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Louis H. Knotts
1 person found this helpful
I worked at Calspan full-time
Pros – The work was interesting. My supervisors were knowledgeable and genuine people (before they started firing them and laying them all off)
Cons – In 2011 there was an awkward restructuring. By the time it had trickled down to us little people, it had destroyed the personal, comfortable atmosphere that made the company great.
I would not discourage anyone from working here, but I would warn potential employees: Never assume that management considers you to be anything more than a commodity.
I understand that the world of federal funding can be unpredictable, and that layoffs had to happen. The tactless manner in which so many dedicated employees in good standing were laid off was unconscionable.
Advice to Senior Management – Empathy doesn't cost anything.
Employees are humans with hopes, fears, and loved ones who love and depend on them (just like you!). I'm sure cold and objective makes for sound business sense, but it also degrades (or in your case, destroys) the employee motivation that made this such a great place in the first place.
This leaves you with employees who have traded respect for mistrust, and replaced their dedication with the fear that they could be the next ones to go.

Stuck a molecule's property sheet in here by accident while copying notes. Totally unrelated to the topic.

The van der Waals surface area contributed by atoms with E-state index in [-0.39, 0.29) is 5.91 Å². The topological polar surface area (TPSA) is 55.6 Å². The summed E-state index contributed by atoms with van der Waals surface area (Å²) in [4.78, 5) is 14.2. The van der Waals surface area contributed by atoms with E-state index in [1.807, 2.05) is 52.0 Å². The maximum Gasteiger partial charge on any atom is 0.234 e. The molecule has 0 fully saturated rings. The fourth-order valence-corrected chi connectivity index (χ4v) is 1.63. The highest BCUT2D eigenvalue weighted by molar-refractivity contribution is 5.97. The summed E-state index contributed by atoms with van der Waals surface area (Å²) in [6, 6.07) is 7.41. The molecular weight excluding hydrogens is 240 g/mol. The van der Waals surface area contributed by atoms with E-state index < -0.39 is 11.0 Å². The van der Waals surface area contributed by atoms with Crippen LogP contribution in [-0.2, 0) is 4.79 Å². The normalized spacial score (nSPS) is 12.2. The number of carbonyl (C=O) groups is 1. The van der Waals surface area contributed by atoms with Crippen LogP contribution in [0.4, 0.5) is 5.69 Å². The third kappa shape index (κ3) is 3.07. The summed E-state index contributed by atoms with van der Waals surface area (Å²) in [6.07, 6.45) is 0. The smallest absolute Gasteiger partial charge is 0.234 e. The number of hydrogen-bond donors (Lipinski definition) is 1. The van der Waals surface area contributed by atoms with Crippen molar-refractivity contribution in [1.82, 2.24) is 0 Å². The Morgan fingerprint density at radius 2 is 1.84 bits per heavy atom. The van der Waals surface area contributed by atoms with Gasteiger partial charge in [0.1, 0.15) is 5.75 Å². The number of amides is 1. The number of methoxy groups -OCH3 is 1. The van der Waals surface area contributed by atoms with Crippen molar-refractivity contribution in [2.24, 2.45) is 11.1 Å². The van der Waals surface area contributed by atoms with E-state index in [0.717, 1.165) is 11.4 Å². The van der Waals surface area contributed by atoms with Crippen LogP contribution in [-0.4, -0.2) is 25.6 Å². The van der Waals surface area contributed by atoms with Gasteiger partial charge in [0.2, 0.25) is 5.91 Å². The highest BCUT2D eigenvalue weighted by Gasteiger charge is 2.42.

Yes, I would recommend this company to a friend
2012-11-29 15:55 PST
1 person found this helpful
I worked at Calspan full-time for more than 10 years
Pros – It's a paycheck. There's really not much more the can be said in a positive way about this company or my position
Cons – The pay is low and the benefits are minimal and too regional in nature.
My company was purchased by Calspan. My pay was reduced, my bonus pay was eliminated, my workload was increased but, as an hourly employee, I was not "allowed" overtime but job had to be finished on time no matter what. I did an investigatory job requiring me to be flexible but management was extremely rigid and every aspect of my work was micromanaged even after 10+ years of service of excellent quality.
I was never given a review until a review was suddenly announced in February of 2012. The reviews were then rigged so that only the lowest paid employees had good ratings and, surprise surprise, only the lowest paid employees were kept when a mass layoff was done in March 2012 with only a couple hours of notice. It was later discovered that the company management knew months before the review process that there would be a layoff.
My job was dependant on a 40 million dollar 5 year contract from the federal government that was cut in half less than a year after it's beginning. The company was a 50million dollar per year company prior to that, so much for their profitability. There were many signs prior to the contract cut that calspan arrogantly ignored the promised performance that got them the contract.
Advice to Senior Management – It's hard to give this company's management advice as they are almost all new as of the last year or so and obviously have no idea how to manage this type of business. Very few of them even know what the employee's job duties even are.